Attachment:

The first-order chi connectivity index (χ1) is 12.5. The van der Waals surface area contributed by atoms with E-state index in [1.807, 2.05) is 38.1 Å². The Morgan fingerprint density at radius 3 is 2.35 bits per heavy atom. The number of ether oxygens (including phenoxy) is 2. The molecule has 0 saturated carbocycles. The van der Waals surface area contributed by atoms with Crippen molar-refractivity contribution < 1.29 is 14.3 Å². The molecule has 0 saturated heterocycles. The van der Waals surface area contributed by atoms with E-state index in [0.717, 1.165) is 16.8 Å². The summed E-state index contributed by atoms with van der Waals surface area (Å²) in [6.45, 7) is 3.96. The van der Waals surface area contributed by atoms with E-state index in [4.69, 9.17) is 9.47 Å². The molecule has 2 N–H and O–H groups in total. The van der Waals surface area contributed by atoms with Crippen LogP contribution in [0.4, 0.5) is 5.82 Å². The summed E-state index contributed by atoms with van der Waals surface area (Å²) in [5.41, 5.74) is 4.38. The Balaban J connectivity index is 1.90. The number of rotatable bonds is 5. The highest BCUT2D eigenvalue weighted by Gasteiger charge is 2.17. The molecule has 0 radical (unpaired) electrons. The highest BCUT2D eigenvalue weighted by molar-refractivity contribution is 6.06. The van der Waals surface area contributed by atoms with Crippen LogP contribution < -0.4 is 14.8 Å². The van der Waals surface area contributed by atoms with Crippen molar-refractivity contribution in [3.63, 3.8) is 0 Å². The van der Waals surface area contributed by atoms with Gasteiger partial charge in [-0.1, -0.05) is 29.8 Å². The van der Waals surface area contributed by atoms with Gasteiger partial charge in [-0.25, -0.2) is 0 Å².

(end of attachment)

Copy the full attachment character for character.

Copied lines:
The first-order chi connectivity index (χ1) is 12.5. The van der Waals surface area contributed by atoms with E-state index in [1.807, 2.05) is 38.1 Å². The Morgan fingerprint density at radius 3 is 2.35 bits per heavy atom. The number of ether oxygens (including phenoxy) is 2. The molecule has 0 saturated carbocycles. The van der Waals surface area contributed by atoms with Crippen molar-refractivity contribution < 1.29 is 14.3 Å². The molecule has 0 saturated heterocycles. The van der Waals surface area contributed by atoms with E-state index in [0.717, 1.165) is 16.8 Å². The summed E-state index contributed by atoms with van der Waals surface area (Å²) in [6.45, 7) is 3.96. The van der Waals surface area contributed by atoms with E-state index in [4.69, 9.17) is 9.47 Å². The molecule has 2 N–H and O–H groups in total. The van der Waals surface area contributed by atoms with Crippen LogP contribution in [0.4, 0.5) is 5.82 Å². The summed E-state index contributed by atoms with van der Waals surface area (Å²) in [5.41, 5.74) is 4.38. The Balaban J connectivity index is 1.90. The number of rotatable bonds is 5. The highest BCUT2D eigenvalue weighted by Gasteiger charge is 2.17. The molecule has 0 radical (unpaired) electrons. The highest BCUT2D eigenvalue weighted by molar-refractivity contribution is 6.06. The van der Waals surface area contributed by atoms with Crippen LogP contribution < -0.4 is 14.8 Å². The van der Waals surface area contributed by atoms with Crippen molar-refractivity contribution in [3.63, 3.8) is 0 Å². The van der Waals surface area contributed by atoms with Gasteiger partial charge in [-0.1, -0.05) is 29.8 Å². The van der Waals surface area contributed by atoms with Gasteiger partial charge in [-0.25, -0.2) is 0 Å².